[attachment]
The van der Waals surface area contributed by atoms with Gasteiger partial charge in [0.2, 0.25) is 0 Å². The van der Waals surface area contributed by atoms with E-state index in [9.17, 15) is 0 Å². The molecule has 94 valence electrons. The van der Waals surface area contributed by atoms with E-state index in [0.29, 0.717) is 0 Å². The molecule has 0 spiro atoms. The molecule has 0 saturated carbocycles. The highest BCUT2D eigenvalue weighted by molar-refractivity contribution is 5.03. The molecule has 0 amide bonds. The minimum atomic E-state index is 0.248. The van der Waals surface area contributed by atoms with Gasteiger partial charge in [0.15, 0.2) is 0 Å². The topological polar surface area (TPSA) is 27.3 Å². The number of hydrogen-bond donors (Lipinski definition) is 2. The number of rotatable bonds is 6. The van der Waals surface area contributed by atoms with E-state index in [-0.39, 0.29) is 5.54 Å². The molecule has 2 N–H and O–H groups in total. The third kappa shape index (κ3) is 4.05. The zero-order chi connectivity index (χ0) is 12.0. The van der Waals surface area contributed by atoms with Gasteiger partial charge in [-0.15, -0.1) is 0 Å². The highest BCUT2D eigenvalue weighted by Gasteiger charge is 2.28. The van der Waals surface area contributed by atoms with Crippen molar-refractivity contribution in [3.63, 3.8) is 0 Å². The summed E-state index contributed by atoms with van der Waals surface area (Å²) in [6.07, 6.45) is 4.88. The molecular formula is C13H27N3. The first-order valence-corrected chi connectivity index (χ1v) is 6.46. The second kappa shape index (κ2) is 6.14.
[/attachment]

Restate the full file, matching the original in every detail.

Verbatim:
The van der Waals surface area contributed by atoms with Gasteiger partial charge in [0.2, 0.25) is 0 Å². The van der Waals surface area contributed by atoms with E-state index in [9.17, 15) is 0 Å². The molecule has 94 valence electrons. The van der Waals surface area contributed by atoms with E-state index in [0.29, 0.717) is 0 Å². The molecule has 0 spiro atoms. The molecule has 0 saturated carbocycles. The highest BCUT2D eigenvalue weighted by molar-refractivity contribution is 5.03. The molecule has 0 amide bonds. The minimum atomic E-state index is 0.248. The van der Waals surface area contributed by atoms with Gasteiger partial charge in [0.15, 0.2) is 0 Å². The topological polar surface area (TPSA) is 27.3 Å². The number of hydrogen-bond donors (Lipinski definition) is 2. The number of rotatable bonds is 6. The van der Waals surface area contributed by atoms with E-state index in [-0.39, 0.29) is 5.54 Å². The molecule has 2 N–H and O–H groups in total. The third kappa shape index (κ3) is 4.05. The zero-order chi connectivity index (χ0) is 12.0. The van der Waals surface area contributed by atoms with Gasteiger partial charge in [-0.15, -0.1) is 0 Å². The highest BCUT2D eigenvalue weighted by Gasteiger charge is 2.28. The van der Waals surface area contributed by atoms with Crippen molar-refractivity contribution in [3.63, 3.8) is 0 Å². The summed E-state index contributed by atoms with van der Waals surface area (Å²) in [6.07, 6.45) is 4.88. The molecular formula is C13H27N3. The first-order valence-corrected chi connectivity index (χ1v) is 6.46. The second kappa shape index (κ2) is 6.14.